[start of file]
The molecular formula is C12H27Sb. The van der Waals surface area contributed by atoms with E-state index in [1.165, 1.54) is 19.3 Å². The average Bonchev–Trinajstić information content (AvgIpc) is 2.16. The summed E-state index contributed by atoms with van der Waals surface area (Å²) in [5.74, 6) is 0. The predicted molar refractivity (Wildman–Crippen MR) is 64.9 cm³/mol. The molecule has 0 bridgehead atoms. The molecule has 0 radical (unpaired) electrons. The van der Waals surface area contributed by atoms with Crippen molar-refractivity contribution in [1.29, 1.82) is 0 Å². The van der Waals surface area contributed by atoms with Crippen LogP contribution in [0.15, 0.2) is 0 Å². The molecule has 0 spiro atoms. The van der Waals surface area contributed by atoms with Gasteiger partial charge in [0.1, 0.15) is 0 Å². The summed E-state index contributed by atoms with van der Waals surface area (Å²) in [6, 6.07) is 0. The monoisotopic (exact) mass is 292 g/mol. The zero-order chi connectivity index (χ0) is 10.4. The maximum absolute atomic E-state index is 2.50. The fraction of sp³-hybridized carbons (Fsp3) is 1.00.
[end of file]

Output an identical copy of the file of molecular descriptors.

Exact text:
The molecular formula is C12H27Sb. The van der Waals surface area contributed by atoms with E-state index in [1.165, 1.54) is 19.3 Å². The average Bonchev–Trinajstić information content (AvgIpc) is 2.16. The summed E-state index contributed by atoms with van der Waals surface area (Å²) in [5.74, 6) is 0. The predicted molar refractivity (Wildman–Crippen MR) is 64.9 cm³/mol. The molecule has 0 bridgehead atoms. The molecule has 0 radical (unpaired) electrons. The van der Waals surface area contributed by atoms with Crippen molar-refractivity contribution in [1.29, 1.82) is 0 Å². The van der Waals surface area contributed by atoms with Crippen LogP contribution in [0.15, 0.2) is 0 Å². The molecule has 0 spiro atoms. The van der Waals surface area contributed by atoms with Gasteiger partial charge in [0.1, 0.15) is 0 Å². The summed E-state index contributed by atoms with van der Waals surface area (Å²) in [6, 6.07) is 0. The monoisotopic (exact) mass is 292 g/mol. The zero-order chi connectivity index (χ0) is 10.4. The maximum absolute atomic E-state index is 2.50. The fraction of sp³-hybridized carbons (Fsp3) is 1.00.